Last week, Tom Warren argued that Apple finally admits Microsoft was right about tablets by adding trackpad support to the iPad. I knew he was working on this piece when I wrote last Thursday’s newsletter, so I didn’t want to stop on his spot, but now that it’s out it has me thinking about the right shape for portable, big-screened computers.
I largely agree with Tom’s points, but want to put special emphasis on where he ends: “Now that Apple and Microsoft are aligned on what a tablet can offer in terms of hardware, the battle between PC and iPad will shift toward what both do in software.”
Pointing out that the iPad is about to work a lot more like a Surface isn’t about Nelson Ha Ha-ing Apple’s change. That’s fun for a day or two — but Tom knows, I know, and you know that the differences between the two are still quite real. The iPad is still working to emerge from its iPhone stage while the Surface is still working to leave its desktop legacy behind.
What I have been thinking about now that I’m working from home all the time (besides the obvious things like checking in with people I care about and seeing what I might do to help those who can’t work from home) is that there’s a fundamental rightness to the tablet plus keyboard deck with trackpad idea. And I’ll throw Chrome OS in that mix as well — many Chromebooks also have convertible form factors, though few have detachable keyboards.
I don’t have a home office, so instead I’m picking different places in my apartment to work — and having a device that can conform to the space I’m in is a boon. Sometimes it’s at the kitchen table, sometimes a chair, the floor, the couch, the bed. It’s helpful for me to switch it up a bit, and computers that let me bounce between touching the screen or using a trackpad just feel like they fit better.
In short, being able to remove, stow, or at least hide away the keyboard so you can just interact directly with the screen increasingly feels like an essential feature to me. As does having a trackpad for moving a cursor around the screen when you want to be in a more productive mode. It could be a detachable like the iPad and Surface, or a convertible like many Windows or Chrome OS laptops.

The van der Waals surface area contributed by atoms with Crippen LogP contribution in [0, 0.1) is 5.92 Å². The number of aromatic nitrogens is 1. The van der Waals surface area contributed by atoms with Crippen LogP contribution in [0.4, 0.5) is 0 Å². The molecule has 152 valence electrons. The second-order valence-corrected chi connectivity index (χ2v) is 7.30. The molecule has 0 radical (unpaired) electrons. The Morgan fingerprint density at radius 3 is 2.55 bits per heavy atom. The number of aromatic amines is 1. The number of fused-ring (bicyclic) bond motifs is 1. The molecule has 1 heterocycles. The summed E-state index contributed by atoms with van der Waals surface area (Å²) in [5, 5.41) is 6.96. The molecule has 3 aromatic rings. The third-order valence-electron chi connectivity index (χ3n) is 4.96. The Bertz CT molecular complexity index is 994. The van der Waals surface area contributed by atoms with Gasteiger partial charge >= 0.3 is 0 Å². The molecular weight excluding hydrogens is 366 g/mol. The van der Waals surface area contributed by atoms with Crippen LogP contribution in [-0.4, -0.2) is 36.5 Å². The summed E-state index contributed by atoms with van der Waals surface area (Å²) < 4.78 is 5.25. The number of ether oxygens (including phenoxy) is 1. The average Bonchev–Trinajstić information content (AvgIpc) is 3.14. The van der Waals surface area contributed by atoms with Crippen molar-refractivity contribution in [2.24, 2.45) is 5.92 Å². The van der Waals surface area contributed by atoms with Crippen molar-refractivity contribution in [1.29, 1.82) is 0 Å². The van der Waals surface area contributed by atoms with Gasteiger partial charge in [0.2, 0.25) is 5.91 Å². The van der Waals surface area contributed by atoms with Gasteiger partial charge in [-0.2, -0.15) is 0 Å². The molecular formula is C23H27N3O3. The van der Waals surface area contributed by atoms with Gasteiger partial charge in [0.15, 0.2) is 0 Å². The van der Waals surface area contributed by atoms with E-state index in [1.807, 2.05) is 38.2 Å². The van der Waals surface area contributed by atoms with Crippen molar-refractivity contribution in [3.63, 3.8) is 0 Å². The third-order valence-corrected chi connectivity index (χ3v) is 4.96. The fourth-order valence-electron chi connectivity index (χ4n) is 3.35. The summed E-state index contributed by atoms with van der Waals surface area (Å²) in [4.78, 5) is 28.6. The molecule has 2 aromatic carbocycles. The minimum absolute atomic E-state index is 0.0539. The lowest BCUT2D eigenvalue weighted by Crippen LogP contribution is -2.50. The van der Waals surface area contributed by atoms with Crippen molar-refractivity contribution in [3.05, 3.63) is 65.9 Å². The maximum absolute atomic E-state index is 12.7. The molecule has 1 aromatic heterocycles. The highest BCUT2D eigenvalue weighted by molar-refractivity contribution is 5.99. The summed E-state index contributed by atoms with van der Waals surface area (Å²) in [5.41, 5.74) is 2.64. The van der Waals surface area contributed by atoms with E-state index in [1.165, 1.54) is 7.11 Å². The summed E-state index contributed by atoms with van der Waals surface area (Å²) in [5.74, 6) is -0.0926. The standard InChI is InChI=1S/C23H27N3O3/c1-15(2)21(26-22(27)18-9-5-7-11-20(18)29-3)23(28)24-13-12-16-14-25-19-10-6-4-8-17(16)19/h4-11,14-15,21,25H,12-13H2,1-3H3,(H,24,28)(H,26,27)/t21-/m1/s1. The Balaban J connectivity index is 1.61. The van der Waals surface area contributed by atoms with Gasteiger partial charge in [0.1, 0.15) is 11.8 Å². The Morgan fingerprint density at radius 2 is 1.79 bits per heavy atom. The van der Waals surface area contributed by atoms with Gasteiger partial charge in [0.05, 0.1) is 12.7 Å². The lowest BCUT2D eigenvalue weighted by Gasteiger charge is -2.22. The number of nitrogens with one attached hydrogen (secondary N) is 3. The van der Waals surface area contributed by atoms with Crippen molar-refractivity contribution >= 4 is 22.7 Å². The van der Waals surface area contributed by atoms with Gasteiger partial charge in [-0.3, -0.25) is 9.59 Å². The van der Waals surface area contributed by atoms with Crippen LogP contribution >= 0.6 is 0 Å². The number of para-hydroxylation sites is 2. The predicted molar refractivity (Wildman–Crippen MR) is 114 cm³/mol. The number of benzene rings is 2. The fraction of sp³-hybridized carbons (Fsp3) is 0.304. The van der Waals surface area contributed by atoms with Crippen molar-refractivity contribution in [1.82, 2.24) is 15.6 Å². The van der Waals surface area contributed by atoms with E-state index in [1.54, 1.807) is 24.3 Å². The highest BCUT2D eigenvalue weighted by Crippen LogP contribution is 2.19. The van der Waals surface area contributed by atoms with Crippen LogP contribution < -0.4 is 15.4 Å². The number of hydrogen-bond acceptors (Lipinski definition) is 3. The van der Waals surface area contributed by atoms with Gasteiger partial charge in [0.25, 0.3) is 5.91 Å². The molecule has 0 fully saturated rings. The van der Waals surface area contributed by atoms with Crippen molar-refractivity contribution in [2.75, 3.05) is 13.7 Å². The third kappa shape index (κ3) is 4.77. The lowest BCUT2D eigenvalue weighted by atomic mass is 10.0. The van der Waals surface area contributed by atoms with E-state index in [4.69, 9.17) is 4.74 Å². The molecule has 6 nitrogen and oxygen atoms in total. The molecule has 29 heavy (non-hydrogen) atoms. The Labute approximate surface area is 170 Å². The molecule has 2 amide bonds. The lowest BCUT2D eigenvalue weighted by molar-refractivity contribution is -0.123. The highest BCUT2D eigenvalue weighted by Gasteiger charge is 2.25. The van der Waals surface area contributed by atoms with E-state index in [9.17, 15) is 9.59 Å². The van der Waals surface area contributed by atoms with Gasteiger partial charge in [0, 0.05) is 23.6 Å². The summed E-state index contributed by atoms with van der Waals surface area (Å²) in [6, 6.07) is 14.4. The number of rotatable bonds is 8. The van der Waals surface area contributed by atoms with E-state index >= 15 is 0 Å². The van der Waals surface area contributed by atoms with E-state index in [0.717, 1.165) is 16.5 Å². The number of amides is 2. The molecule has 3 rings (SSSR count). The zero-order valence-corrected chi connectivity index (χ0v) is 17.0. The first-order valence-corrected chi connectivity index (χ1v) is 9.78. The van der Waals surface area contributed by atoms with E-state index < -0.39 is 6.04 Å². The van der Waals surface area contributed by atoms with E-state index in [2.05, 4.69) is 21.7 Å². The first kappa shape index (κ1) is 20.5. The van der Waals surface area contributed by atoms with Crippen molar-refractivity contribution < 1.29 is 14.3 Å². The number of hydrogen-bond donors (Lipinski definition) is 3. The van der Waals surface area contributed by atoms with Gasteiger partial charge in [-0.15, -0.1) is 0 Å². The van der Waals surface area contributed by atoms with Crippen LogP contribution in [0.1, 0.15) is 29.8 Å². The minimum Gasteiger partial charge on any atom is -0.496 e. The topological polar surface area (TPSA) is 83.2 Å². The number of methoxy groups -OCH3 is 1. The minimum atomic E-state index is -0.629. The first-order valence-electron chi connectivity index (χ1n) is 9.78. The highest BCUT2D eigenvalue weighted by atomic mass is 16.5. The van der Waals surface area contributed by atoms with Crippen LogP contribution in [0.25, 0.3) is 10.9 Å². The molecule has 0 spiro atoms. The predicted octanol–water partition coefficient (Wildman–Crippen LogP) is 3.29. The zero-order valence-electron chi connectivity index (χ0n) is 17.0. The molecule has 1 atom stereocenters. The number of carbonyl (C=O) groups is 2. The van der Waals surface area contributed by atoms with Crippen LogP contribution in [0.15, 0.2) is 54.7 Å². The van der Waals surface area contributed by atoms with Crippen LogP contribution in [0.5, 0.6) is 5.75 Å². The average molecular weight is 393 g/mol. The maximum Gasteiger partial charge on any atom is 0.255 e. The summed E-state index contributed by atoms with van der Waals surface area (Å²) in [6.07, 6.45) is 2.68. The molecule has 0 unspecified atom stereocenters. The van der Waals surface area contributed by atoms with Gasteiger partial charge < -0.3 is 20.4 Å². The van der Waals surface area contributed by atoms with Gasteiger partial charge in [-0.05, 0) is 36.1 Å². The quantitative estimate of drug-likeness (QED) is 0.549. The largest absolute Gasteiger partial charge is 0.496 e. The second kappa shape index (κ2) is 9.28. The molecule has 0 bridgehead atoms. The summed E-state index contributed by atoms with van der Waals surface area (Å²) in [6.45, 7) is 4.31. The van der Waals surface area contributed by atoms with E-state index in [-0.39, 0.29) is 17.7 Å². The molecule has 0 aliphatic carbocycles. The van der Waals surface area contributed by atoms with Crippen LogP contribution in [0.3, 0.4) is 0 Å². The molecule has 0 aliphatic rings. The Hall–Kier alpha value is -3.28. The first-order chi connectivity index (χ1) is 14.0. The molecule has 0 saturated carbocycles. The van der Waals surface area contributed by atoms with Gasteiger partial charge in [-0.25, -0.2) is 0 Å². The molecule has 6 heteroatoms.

This is no great revelation, but I’m just appreciating it more these days. And although my MacBook is the computer I’m still the most productive on, it’s the one that feels most out-of-step with the times. I don’t want to rehash the arguments about how touch doesn’t belong on the Mac, but I do think if you step back a bit you can see how they’re starting to feel like rationalizations for a shortcoming, not justifications for a choice.
What to do when you’re home all day
┏ Half-Life: Alyx is a satisfying return to City 17. Excellent review from Adi Robertson, which includes this incredible line: “Playing a great VR game is often like visiting a Michelin-star restaurant where the waiter continuously pokes you with a fork.”
┏ Subscribe to Home Screen: a newsletter to brighten your inbox. My friend TC Sottek is launching a newsletter:
Today, I’m announcing my own little love letter to the internet: a new newsletter called Home Screen, which I’ll be sending out every Monday, Wednesday, and Friday. It’s going to be filled with fun links, happy internet happenings, and other curiosities from the World Wide Web. It’s not quite Upworthy, but I do hope it will be uplifting — something to brighten our screens while we’re stuck at home.
┏ Virtual F1 and NASCAR events are filling the gap left by canceled races. I love it so much when you see a story and are like “huh I wonder if that’s a thing” and it turns out to be a huge, deep, fascinating thing with lots of great stories to tell inside it. Sean O’Kane has some of them here:
The race went off without much of a hitch. There were a few more wrecks than you’d find in the eNASCAR series. And yes, at one point (and while fighting for the lead, no less), Pike said Kligerman’s computer tried to force a Windows update, sending him straight into the wall.
┏ Fashion influencers are rethinking their curated aesthetics because they can’t leave their houses. Fascinating story from Ashley Carman.
Do people still want to see cute outfits during a recession? How do you take a studio-quality photo when the only photographer available to you is your husband? What happens when you feel mentally and emotionally exhausted? The curated aesthetic people have railed against — which has defined much of Instagram up until now — might slowly disappear.
European streaming video gets throttled
Big tech’s attempts to help out
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